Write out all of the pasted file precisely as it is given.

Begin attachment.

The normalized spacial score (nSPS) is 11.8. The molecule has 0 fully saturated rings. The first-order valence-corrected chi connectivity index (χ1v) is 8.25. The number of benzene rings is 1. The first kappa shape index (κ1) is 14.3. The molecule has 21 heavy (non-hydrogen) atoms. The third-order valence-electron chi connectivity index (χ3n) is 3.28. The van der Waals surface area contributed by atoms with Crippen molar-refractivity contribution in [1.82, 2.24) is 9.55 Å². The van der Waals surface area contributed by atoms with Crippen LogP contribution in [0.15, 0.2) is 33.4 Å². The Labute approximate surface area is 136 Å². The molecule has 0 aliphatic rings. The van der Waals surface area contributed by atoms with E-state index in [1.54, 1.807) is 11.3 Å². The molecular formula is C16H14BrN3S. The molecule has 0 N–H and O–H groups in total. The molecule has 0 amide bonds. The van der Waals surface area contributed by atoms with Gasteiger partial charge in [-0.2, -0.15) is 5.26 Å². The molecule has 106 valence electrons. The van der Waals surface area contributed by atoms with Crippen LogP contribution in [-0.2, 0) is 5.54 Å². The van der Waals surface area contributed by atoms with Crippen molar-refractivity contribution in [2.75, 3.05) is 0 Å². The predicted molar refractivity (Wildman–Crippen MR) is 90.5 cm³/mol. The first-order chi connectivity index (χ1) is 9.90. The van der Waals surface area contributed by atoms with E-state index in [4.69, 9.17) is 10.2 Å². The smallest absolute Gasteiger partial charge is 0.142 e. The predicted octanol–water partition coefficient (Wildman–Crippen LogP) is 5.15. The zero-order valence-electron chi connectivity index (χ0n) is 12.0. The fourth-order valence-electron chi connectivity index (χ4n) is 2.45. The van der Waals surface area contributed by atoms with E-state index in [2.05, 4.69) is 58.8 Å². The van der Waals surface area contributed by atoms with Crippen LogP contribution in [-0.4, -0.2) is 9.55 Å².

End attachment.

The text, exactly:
The normalized spacial score (nSPS) is 11.8. The molecule has 0 fully saturated rings. The first-order valence-corrected chi connectivity index (χ1v) is 8.25. The number of benzene rings is 1. The first kappa shape index (κ1) is 14.3. The molecule has 21 heavy (non-hydrogen) atoms. The third-order valence-electron chi connectivity index (χ3n) is 3.28. The van der Waals surface area contributed by atoms with Crippen molar-refractivity contribution in [1.82, 2.24) is 9.55 Å². The van der Waals surface area contributed by atoms with Crippen LogP contribution in [0.15, 0.2) is 33.4 Å². The Labute approximate surface area is 136 Å². The molecule has 0 aliphatic rings. The van der Waals surface area contributed by atoms with E-state index in [1.54, 1.807) is 11.3 Å². The molecular formula is C16H14BrN3S. The molecule has 0 N–H and O–H groups in total. The molecule has 0 amide bonds. The van der Waals surface area contributed by atoms with Gasteiger partial charge in [-0.2, -0.15) is 5.26 Å². The molecule has 106 valence electrons. The van der Waals surface area contributed by atoms with Crippen LogP contribution in [-0.2, 0) is 5.54 Å². The van der Waals surface area contributed by atoms with Crippen molar-refractivity contribution in [2.75, 3.05) is 0 Å². The predicted molar refractivity (Wildman–Crippen MR) is 90.5 cm³/mol. The first-order chi connectivity index (χ1) is 9.90. The van der Waals surface area contributed by atoms with E-state index in [4.69, 9.17) is 10.2 Å². The smallest absolute Gasteiger partial charge is 0.142 e. The predicted octanol–water partition coefficient (Wildman–Crippen LogP) is 5.15. The zero-order valence-electron chi connectivity index (χ0n) is 12.0. The fourth-order valence-electron chi connectivity index (χ4n) is 2.45. The van der Waals surface area contributed by atoms with E-state index in [2.05, 4.69) is 58.8 Å². The van der Waals surface area contributed by atoms with Crippen LogP contribution in [-0.4, -0.2) is 9.55 Å².